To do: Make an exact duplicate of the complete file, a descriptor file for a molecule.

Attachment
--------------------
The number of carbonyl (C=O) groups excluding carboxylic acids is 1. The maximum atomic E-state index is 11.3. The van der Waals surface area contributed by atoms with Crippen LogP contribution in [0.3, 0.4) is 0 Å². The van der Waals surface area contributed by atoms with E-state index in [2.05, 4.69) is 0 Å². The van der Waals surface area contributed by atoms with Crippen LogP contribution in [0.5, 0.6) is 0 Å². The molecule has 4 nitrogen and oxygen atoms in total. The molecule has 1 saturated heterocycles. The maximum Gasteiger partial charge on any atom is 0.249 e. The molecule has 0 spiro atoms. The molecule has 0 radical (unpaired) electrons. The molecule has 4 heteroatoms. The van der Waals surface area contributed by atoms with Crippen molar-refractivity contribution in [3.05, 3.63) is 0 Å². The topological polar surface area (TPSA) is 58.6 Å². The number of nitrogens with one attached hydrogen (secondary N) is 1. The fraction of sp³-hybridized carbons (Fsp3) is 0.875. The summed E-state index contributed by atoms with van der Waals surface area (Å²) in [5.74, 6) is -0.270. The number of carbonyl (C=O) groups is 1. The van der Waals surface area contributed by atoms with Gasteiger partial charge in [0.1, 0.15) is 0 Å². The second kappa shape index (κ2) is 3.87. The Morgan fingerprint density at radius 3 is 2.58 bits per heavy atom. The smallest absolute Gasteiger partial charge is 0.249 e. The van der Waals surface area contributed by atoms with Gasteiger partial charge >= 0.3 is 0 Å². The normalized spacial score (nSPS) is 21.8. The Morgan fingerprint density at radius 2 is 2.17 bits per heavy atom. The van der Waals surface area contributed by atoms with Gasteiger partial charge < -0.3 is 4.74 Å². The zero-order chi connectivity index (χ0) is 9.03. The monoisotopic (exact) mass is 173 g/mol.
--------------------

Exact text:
The number of carbonyl (C=O) groups excluding carboxylic acids is 1. The maximum atomic E-state index is 11.3. The van der Waals surface area contributed by atoms with Crippen LogP contribution in [0.3, 0.4) is 0 Å². The van der Waals surface area contributed by atoms with E-state index in [2.05, 4.69) is 0 Å². The van der Waals surface area contributed by atoms with Crippen LogP contribution in [0.5, 0.6) is 0 Å². The molecule has 4 nitrogen and oxygen atoms in total. The molecule has 1 saturated heterocycles. The maximum Gasteiger partial charge on any atom is 0.249 e. The molecule has 0 spiro atoms. The molecule has 0 radical (unpaired) electrons. The molecule has 4 heteroatoms. The van der Waals surface area contributed by atoms with Crippen molar-refractivity contribution in [3.05, 3.63) is 0 Å². The topological polar surface area (TPSA) is 58.6 Å². The number of nitrogens with one attached hydrogen (secondary N) is 1. The fraction of sp³-hybridized carbons (Fsp3) is 0.875. The summed E-state index contributed by atoms with van der Waals surface area (Å²) in [5.74, 6) is -0.270. The number of carbonyl (C=O) groups is 1. The van der Waals surface area contributed by atoms with Gasteiger partial charge in [0.1, 0.15) is 0 Å². The second kappa shape index (κ2) is 3.87. The Morgan fingerprint density at radius 3 is 2.58 bits per heavy atom. The smallest absolute Gasteiger partial charge is 0.249 e. The van der Waals surface area contributed by atoms with Gasteiger partial charge >= 0.3 is 0 Å². The normalized spacial score (nSPS) is 21.8. The Morgan fingerprint density at radius 2 is 2.17 bits per heavy atom. The van der Waals surface area contributed by atoms with Gasteiger partial charge < -0.3 is 4.74 Å². The zero-order chi connectivity index (χ0) is 9.03. The monoisotopic (exact) mass is 173 g/mol.